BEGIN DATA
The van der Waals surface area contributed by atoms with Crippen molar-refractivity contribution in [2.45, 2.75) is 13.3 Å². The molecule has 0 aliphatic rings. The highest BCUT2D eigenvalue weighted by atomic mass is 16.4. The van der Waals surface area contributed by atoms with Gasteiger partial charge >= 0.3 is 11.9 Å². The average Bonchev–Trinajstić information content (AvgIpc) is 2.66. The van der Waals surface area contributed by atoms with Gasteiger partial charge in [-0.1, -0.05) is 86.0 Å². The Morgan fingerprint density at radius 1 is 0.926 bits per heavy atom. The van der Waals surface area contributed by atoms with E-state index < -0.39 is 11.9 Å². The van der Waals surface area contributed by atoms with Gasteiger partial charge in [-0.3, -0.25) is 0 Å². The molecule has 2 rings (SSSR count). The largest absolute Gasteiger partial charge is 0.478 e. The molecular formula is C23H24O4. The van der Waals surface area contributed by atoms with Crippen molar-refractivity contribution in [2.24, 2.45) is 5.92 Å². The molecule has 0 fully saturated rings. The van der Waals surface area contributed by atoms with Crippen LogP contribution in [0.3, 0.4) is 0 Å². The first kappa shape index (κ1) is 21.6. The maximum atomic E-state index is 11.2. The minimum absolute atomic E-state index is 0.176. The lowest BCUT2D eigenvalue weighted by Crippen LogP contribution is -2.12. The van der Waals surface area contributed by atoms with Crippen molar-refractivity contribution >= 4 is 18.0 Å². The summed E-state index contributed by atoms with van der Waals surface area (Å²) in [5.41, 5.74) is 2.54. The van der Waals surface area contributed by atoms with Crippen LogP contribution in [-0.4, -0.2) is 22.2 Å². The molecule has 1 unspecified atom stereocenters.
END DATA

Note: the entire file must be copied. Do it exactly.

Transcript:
The van der Waals surface area contributed by atoms with Crippen molar-refractivity contribution in [2.45, 2.75) is 13.3 Å². The molecule has 0 aliphatic rings. The highest BCUT2D eigenvalue weighted by atomic mass is 16.4. The van der Waals surface area contributed by atoms with Gasteiger partial charge >= 0.3 is 11.9 Å². The average Bonchev–Trinajstić information content (AvgIpc) is 2.66. The van der Waals surface area contributed by atoms with Gasteiger partial charge in [-0.1, -0.05) is 86.0 Å². The Morgan fingerprint density at radius 1 is 0.926 bits per heavy atom. The van der Waals surface area contributed by atoms with E-state index < -0.39 is 11.9 Å². The van der Waals surface area contributed by atoms with Gasteiger partial charge in [-0.3, -0.25) is 0 Å². The molecule has 2 rings (SSSR count). The largest absolute Gasteiger partial charge is 0.478 e. The molecular formula is C23H24O4. The van der Waals surface area contributed by atoms with Crippen molar-refractivity contribution in [2.24, 2.45) is 5.92 Å². The molecule has 0 fully saturated rings. The van der Waals surface area contributed by atoms with Crippen LogP contribution in [0.3, 0.4) is 0 Å². The first kappa shape index (κ1) is 21.6. The maximum atomic E-state index is 11.2. The minimum absolute atomic E-state index is 0.176. The lowest BCUT2D eigenvalue weighted by Crippen LogP contribution is -2.12. The van der Waals surface area contributed by atoms with Crippen molar-refractivity contribution >= 4 is 18.0 Å². The summed E-state index contributed by atoms with van der Waals surface area (Å²) in [5.41, 5.74) is 2.54. The van der Waals surface area contributed by atoms with Crippen LogP contribution in [-0.4, -0.2) is 22.2 Å². The molecule has 1 unspecified atom stereocenters.